Is Michael Vick worthy of a second chance at an NFL career? Yes. NFL teams are constantly signing players with criminal backgrounds and continue to do so.
Vick, former Atlanta Falcons quarterback, was indicted in 2007 on a federal conspiracy charge for his role in a dog-fighting ring. He was recently released after serving 23 months of jail time and is currently looking for employment.
The NFL, as well as other professional leagues, have a history of employing players who have had legal issues, including wife and girlfriend beaters, unlicensed gun-toters and chronic drunk drivers.
Leonard Little, St. Louis Rams defensive end, killed a woman in 1998 while driving drunk. Sixteen months later, he was playing in a Super
Bowl. It would not be his last DUI charge, either. Six years later, in 2004, Little was arrested again for drunk driving and speeding. Little is still in the league.
Recent examples of NFL players in legal trouble involve former New York Giants receiver Plaxico Burress and Cleveland Browns receiver Donte Stallworth.
The New York Giants continued to keep Burress employed after a 2008 domestic violence disturbance involving his wife. Records show Tiffany Burress called police on June 2, 2008 following what she said was an argument with her husband. When officers arrived, she claimed he had grabbed her.
No charges were filed, but the judge granted Tiffany Burress a temporary restraining order against her husband.
The Giants and Burress finally parted ways after he was charged with two counts of felony second-degree criminal possession of a weapon after accidentally shooting himself in the leg in a club last November.
Three months after the Burress debacle, the Giants signed free agents Rocky Bernard and Michael Boley to deals totaling $41 million. Just a few weeks apart in the Spring of 2008, both players were arrested for domestic violence. Bernard was accused of punching his ex-girlfriend. The NFL suspended him for the first game of last season.
Boley was arrested for domestic battery outside Atlanta after he was accused of assaulting his wife. He was suspended for the first game of this coming season.
Then there is the case of currently employed Browns receiver Donte Stallworth.
Stallworth struck 59-year-old Mario Reyes on March 14 while driving his 2005 Bentley in Miami. His blood alcohol level was 0.126 percent, which is more than the Florida legal limit.
DUI manslaughter is a second-degree felony in the state of Florida and carries a sentence of five to 15 years in jail, with the average for a single death being in the 10-year minimum range.
Stallworth was only sentenced to 30 days in jail. He must also undergo drug and alcohol testing, will have a lifetime driver’s license suspension and must perform 1,000 hours of community service.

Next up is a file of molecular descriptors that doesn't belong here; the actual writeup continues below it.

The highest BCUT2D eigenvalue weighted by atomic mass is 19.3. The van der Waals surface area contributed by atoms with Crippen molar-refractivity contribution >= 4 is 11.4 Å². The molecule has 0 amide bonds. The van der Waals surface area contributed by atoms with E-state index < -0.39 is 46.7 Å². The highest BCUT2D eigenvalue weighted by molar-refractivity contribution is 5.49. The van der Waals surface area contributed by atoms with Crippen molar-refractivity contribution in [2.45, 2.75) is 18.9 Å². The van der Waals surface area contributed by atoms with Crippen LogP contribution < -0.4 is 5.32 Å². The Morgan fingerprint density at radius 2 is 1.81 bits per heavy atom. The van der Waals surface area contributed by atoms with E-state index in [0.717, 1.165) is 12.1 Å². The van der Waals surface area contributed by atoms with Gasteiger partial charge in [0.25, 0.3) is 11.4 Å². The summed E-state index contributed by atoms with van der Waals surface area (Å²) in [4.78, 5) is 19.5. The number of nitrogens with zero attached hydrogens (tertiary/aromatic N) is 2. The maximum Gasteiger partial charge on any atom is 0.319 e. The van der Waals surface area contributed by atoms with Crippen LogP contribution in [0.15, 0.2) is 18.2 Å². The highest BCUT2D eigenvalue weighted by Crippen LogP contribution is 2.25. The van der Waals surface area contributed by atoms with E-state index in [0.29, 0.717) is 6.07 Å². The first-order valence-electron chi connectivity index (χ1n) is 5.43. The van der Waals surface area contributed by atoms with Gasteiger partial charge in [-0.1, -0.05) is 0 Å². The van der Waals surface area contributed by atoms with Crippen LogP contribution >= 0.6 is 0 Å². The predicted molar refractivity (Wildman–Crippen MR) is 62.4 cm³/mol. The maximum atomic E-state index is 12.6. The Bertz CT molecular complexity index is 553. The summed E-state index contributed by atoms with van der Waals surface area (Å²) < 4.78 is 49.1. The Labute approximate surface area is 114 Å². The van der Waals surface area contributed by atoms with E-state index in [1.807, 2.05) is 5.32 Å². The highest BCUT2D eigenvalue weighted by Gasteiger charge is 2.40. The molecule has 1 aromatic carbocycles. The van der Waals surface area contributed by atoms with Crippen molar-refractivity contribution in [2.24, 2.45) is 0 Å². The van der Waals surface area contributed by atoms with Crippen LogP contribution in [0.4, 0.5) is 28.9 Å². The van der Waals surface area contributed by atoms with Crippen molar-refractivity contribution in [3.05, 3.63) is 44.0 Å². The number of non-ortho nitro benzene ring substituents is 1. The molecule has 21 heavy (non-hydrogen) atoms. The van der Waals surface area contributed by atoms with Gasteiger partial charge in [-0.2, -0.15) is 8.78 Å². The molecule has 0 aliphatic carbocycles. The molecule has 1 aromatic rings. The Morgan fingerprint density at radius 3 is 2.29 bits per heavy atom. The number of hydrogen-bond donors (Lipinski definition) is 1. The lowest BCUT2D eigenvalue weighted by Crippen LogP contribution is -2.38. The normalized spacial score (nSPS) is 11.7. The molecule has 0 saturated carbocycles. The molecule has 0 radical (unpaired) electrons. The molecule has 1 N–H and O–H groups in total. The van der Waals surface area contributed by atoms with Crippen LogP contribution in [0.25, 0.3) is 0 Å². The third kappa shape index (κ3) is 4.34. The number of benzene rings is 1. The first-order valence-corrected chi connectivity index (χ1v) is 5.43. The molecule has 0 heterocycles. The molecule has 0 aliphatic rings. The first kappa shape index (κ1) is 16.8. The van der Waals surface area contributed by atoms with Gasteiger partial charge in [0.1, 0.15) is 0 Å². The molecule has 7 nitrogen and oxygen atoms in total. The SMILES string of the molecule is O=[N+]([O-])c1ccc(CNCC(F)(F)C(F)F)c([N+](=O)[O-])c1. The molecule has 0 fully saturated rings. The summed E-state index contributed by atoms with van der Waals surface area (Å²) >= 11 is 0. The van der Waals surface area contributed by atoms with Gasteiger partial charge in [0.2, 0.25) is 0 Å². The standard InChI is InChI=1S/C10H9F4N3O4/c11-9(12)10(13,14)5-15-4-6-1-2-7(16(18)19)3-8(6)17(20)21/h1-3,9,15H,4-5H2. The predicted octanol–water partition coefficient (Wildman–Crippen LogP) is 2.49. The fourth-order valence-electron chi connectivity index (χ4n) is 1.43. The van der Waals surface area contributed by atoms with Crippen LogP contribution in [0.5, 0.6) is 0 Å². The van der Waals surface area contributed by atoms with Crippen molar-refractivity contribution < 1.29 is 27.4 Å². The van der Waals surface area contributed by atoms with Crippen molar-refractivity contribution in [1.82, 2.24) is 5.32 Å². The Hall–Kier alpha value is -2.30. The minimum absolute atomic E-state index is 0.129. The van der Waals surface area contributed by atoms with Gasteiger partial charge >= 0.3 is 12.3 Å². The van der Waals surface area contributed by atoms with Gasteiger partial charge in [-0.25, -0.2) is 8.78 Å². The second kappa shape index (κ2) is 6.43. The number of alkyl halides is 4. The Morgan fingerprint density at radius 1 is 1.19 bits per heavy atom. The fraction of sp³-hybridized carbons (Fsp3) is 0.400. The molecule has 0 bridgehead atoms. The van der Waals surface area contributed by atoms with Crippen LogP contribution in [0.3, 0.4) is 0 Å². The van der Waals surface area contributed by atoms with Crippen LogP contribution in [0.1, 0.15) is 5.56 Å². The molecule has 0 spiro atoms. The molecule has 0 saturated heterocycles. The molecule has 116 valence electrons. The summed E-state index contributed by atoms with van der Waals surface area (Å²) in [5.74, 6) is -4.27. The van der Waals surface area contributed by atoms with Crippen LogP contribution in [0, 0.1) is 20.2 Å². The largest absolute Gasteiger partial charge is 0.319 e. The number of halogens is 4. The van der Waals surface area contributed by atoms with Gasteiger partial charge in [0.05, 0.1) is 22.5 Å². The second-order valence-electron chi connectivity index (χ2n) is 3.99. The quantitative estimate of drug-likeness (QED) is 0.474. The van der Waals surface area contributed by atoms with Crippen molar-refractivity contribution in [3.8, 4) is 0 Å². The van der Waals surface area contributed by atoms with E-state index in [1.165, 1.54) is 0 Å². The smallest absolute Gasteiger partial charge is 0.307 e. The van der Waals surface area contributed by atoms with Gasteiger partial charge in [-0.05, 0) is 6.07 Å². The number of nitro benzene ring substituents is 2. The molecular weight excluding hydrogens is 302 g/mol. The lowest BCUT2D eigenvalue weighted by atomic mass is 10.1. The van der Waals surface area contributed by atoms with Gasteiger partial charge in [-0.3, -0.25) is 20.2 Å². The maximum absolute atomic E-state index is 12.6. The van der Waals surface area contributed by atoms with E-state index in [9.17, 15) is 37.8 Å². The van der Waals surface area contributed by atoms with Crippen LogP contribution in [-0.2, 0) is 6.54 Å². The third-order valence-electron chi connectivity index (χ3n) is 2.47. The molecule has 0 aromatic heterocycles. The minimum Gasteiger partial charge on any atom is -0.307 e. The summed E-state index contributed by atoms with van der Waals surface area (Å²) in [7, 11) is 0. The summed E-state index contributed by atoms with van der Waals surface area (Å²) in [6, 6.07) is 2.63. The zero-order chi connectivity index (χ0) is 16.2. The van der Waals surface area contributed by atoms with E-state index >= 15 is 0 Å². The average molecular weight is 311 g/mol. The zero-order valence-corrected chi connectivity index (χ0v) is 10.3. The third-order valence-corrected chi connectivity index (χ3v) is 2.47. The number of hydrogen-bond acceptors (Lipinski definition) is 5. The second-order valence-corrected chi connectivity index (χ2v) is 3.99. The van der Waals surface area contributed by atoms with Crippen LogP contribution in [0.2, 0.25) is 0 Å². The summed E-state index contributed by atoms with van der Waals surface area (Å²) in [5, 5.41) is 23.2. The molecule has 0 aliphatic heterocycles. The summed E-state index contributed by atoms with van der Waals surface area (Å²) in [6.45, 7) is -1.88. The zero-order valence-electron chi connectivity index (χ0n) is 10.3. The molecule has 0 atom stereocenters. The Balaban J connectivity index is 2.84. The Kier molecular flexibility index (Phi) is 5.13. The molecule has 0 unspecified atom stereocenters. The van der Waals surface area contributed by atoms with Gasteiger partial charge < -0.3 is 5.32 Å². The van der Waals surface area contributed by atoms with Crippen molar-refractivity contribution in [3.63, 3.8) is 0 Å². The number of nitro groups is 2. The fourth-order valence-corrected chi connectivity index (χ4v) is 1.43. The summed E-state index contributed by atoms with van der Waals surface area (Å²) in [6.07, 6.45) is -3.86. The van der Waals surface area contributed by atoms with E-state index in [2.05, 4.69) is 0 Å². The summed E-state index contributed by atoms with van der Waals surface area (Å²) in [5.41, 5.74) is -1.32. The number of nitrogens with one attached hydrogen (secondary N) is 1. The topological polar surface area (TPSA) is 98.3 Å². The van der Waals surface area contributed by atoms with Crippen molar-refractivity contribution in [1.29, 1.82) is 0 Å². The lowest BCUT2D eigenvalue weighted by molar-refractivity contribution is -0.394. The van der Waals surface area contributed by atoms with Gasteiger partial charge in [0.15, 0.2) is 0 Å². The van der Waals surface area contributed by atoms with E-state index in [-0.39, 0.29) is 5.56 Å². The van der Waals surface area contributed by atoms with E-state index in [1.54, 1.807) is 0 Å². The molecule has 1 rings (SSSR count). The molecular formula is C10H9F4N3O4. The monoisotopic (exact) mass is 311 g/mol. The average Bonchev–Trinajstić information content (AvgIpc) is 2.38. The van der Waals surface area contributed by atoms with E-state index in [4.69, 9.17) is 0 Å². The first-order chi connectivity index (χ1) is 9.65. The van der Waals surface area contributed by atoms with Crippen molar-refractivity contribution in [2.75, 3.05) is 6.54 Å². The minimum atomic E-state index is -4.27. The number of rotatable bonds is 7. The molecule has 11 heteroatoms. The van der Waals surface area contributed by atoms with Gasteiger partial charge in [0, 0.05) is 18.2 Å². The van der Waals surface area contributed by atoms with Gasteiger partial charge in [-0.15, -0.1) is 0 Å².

In comparison to the Stallworth sentence, Vick received 23 months in jail for dog-fighting charges levied against him. The sentence exceeded the prosecutor’s recommendation of 12 to 18 months. There was nothing “easy” about the jail time Vick served. However, the case seems to be the opposite in Stallworth’s situation.
Simply stated, Stallworth killed a human and Vick allegedly killed dogs. Does the crime fit the punishment? I don’t think so.
Stallworth continues to get paid millions of dollars and will likely suit up for the Browns at some point during the season. Vick lost his fortune, his career and his reputation.
There seems to be no national outcry against Stallworth like there was for Vick. I like dogs as much as the next person does, but where do we draw the line? Is the taking of a human life by an NFL player not worth the amount of media coverage as it was and is for Vick and dog fighting?
I think there needs to be some perspective on exactly what transpired.
From a legal standpoint, Vick deserves a clean slate once he has done his time and is released into society. I think this idea holds true from a moral and ethical standpoint as well.
It was morally wrong to harness a dog-fighting ring, but it is morally right to give a man who has served his debt to society a second chance.
It is not ethical to keep him from pursuing work because of a crime.
Recently, Vick was conditionally reinstated by the NFL Commissioner Roger Goodell. Vick is allowed to participate in practices and preseason games, but not play in the regular season. Goodell said he will re-evaluate Vick’s situation and may give him full reinstatement by Oct. 19.
Vick will work with the Humane Society of the United States on anti-dog-fighting campaigns in the months to come.
Vick has shown “genuine remorse” for what he did. I think he deserves a second chance from the NFL, its fans and animal lovers alike.